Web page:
Pirated Android apps are only part of the problem

The DOJ has shut down sites accused of distributing pirated apps, but there are worse things you can download from third-party app stores.

The United States Department of Justice (DOJ) has seized three websites for alleged copyright violations. The sites are accused of illegally distributing Android apps. When dealing with third-party mobile app sites, though, pirated apps may be the least of your worries. The more pressing concerns: your privacy and security.

One of the defining features of Android is its "openness". In contrast to other mobile platforms, Google's Android ecosystem allows users much more latitude in customizing the mobile device itself. It also enables users to acquire apps from a variety of sources outside of the official Google Play store.

In the case of the websites targeted by the DOJ, Android's openness simply means that users may be unknowingly buying illegal, pirated apps. However, the lack of a review process, or any sort of curating of the apps by a trusted source also means that it's much easier for malicious apps to be distributed as well.

Just this week a new piece of Android malware was found to be infecting an estimated 500,000 devices. SMSZombie steals money via fraudulent SMS payments, and is exceptionally difficult to remove. The malware was downloaded from third-party Android app sites by users who believed they were downloading a benign wallpaper app.

Apple more or less pioneered the concept of the app store. In fact, it has engaged in trademark litigation against Amazon claiming that it owns the right to the very term "app store". One thing that sets Apple apart from Android when it comes to apps is that legitimate apps can only be acquired from the official Apple App Store, and those apps must all be reviewed and approved by Apple before being made available to the public.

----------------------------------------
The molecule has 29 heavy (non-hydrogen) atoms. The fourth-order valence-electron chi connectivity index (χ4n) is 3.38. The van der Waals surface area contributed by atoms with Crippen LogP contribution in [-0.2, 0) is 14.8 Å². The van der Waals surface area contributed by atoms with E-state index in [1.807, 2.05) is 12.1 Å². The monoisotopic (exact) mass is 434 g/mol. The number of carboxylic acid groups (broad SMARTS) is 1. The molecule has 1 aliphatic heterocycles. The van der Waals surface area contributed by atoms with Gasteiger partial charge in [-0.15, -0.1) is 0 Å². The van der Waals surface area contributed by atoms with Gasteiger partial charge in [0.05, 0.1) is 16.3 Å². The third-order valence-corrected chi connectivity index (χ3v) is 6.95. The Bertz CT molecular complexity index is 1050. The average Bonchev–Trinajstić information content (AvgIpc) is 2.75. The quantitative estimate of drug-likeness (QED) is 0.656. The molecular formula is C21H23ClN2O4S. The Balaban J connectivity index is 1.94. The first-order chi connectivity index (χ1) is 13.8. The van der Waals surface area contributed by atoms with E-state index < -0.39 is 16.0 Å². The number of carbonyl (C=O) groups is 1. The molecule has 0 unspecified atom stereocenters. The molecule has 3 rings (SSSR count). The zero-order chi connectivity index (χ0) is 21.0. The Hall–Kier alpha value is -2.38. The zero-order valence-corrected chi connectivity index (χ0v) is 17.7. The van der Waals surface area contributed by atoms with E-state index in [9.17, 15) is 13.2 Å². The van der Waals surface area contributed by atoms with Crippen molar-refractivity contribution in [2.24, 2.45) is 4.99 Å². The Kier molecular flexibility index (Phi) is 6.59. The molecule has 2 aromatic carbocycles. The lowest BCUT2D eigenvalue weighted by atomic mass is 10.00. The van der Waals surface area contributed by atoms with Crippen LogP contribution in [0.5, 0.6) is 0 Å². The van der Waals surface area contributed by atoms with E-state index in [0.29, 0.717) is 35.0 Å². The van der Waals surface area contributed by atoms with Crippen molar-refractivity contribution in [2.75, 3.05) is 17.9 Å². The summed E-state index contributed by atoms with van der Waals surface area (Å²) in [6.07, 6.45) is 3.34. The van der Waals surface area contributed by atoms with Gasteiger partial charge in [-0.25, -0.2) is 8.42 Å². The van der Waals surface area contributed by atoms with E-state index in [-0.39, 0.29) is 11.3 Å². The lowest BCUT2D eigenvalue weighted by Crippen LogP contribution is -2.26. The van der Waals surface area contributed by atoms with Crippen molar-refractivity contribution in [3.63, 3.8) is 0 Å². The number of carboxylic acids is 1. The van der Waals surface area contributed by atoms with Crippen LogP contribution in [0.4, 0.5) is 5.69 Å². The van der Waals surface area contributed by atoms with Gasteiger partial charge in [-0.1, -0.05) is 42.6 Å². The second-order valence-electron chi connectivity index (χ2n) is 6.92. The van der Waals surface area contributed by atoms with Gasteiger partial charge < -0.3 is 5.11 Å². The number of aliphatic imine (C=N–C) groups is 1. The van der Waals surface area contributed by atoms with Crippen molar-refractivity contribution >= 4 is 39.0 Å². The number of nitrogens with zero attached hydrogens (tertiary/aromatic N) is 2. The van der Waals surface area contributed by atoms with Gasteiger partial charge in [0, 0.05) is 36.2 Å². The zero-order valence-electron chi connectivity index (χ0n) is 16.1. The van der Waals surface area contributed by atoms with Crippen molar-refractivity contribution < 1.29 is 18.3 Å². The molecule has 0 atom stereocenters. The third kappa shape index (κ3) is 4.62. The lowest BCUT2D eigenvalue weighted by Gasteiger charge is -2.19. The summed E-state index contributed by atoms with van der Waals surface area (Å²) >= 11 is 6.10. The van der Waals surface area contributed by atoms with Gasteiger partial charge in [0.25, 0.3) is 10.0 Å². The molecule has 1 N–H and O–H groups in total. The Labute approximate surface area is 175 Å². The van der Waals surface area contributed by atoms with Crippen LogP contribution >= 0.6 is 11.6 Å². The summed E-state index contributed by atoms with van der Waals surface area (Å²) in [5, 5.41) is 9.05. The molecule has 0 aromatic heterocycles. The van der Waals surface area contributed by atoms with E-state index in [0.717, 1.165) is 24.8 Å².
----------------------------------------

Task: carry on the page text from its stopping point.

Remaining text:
There are rogue third-party app sites for Apple devices as well, but they only work with jailbroken iOS devices. Jailbreaking essentially removes the restrictions and limitations on the device--enabling it to download apps from outside of the Apple App Store. However, it also removes security controls and opens the iOS device up to potential malware attacks or compromise from malicious apps.

Amazon has its own Android app store, which straddles the line between Android's openness and Apple's "walled garden". The apps distributed by Amazon are reviewed, so the apps are ostensibly safe, and users can download them with greater confidence.

Curated or not, though, no app store is invulnerable to malicious apps. Respected security researcher Charlie Miller demonstrated that even the Apple App Store is vulnerable by sneaking an app with a malicious payload past the Apple reviewers. He's not the only one, either.

It makes sense to exercise some discrimination when acquiring apps. First, only shop at or download from sites that seem credible and reasonably safe in the first place. Second, check out the reviews for apps, and stay away from shady apps or apps with an abundance of negative reviews.

Most importantly, though, users need to recognize that mobile devices--whether smartphones or tablets--are essentially just mobile computers. Attackers have taken notice and new threats against mobile devices are being discovered at an alarming rate.

You should use the security controls available on the mobile device itself, and make sure you use some sort of antimalware or security tools to protect your mobile devices, and your traditional PCs from malware threats and other attacks.

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Charles Ripley

PC World (US online)
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